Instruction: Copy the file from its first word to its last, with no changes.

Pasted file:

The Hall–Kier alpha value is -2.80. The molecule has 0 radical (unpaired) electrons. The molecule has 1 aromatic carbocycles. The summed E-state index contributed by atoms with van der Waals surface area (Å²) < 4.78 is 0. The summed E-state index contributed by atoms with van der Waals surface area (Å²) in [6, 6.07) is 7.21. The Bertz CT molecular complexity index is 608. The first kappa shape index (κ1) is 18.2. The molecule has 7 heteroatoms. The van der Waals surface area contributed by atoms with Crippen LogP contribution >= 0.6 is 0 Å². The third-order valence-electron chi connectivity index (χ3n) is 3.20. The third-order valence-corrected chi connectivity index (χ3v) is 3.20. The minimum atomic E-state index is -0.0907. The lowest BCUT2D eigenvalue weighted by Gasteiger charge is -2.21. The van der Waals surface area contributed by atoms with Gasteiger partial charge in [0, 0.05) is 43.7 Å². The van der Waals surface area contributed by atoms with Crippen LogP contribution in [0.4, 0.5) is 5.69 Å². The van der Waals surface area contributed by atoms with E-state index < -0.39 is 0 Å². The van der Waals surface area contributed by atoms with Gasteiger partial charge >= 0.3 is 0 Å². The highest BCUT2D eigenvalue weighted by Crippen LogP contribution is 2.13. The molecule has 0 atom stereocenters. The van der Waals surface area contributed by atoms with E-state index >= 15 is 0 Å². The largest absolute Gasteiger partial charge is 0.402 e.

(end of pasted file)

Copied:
The Hall–Kier alpha value is -2.80. The molecule has 0 radical (unpaired) electrons. The molecule has 1 aromatic carbocycles. The summed E-state index contributed by atoms with van der Waals surface area (Å²) < 4.78 is 0. The summed E-state index contributed by atoms with van der Waals surface area (Å²) in [6, 6.07) is 7.21. The Bertz CT molecular complexity index is 608. The first kappa shape index (κ1) is 18.2. The molecule has 7 heteroatoms. The van der Waals surface area contributed by atoms with Crippen LogP contribution >= 0.6 is 0 Å². The third-order valence-electron chi connectivity index (χ3n) is 3.20. The third-order valence-corrected chi connectivity index (χ3v) is 3.20. The minimum atomic E-state index is -0.0907. The lowest BCUT2D eigenvalue weighted by Gasteiger charge is -2.21. The van der Waals surface area contributed by atoms with Gasteiger partial charge in [0, 0.05) is 43.7 Å². The van der Waals surface area contributed by atoms with Crippen LogP contribution in [0.4, 0.5) is 5.69 Å². The van der Waals surface area contributed by atoms with E-state index < -0.39 is 0 Å². The van der Waals surface area contributed by atoms with Gasteiger partial charge >= 0.3 is 0 Å². The highest BCUT2D eigenvalue weighted by Crippen LogP contribution is 2.13. The molecule has 0 atom stereocenters. The van der Waals surface area contributed by atoms with E-state index >= 15 is 0 Å². The largest absolute Gasteiger partial charge is 0.402 e.